Research scientists at Ulster University have discovered a “hugely significant” new treatment for prostate cancer.
The breakthrough, described by the scientists as a “world first,” could effectively prevent tumor growth, spread and patient relapse.
Researcher found that that by combining an existing hormone therapy, known as androgen deprivation, with a new drug called OCT1002 can improve treatment effectiveness, The Irish Times reports.
Dr Declan McKenna, who led the research, said that the treatment works by targeting more resistant cancer cells and preventing malignancy and the spread of the disease.
“The new research builds upon Ulster University’s discovery earlier this year that low oxygen levels in prostate cancer tumors are responsible for triggering genetic changes.
“Those changes accelerate the growth of new cancer cells and can cause patients to relapse within two years of starting the traditional hormone therapy treatment,” said Dr McKenna.
“This new discovery is hugely significant. Hormone therapy is an effective treatment but its success with more resistant cancer cells is limited.
“By combining hormone therapy with this new drug, we have for the first time discovered a way to destroy these resistant cells that may otherwise lead to relapse or the spread of cancer cells,” he said.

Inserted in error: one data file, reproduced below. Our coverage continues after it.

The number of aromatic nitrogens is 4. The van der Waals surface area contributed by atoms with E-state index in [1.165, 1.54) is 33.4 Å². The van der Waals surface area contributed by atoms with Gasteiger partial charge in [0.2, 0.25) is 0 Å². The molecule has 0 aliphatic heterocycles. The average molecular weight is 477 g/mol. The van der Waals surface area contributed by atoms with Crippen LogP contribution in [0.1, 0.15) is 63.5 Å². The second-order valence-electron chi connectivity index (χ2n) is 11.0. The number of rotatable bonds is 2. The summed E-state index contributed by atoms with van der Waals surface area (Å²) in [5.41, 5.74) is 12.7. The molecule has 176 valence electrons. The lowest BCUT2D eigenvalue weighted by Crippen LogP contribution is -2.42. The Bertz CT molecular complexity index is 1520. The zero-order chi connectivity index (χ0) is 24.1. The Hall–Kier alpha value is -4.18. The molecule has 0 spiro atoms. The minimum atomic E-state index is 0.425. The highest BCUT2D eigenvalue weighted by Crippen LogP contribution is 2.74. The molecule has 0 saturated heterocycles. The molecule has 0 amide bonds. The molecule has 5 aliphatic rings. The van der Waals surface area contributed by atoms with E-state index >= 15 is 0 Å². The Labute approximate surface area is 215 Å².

“Our next step is to consider a move to clinical trials so we can focus on testing this combined therapy and ultimately develop tailored treatments for individual prostate cancer patients globally.”
Although the five-year survival rate for the disease is just under 90 percent, for men diagnosed with advanced stage four cancer, that rate drops to 22 percent.
Prostate Cancer UK helped to fund the the three-year study through a £213,000 (about €238,000) grant from the Movember Foundation.
Dr Matthew Hobbs, Prostate Cancer UK’s deputy director of research, said that hormone therapy can be an effective treatment for men living with advanced prostate cancer.
“It can help to keep the disease at bay and many men continue to lead a good quality of life for many years.
“However, after time it stops working and men are left with just a handful of further treatment options,” he said.
“Although it’s still early days, this drug may offer a completely new way to treat prostate cancer, increasing the amount of time that hormone therapy works for and potentially giving men precious extra time with their loved ones.”
Every year, about 1,000 men are diagnosed with prostate cancer, which is the most common cancer among men in Northern Ireland.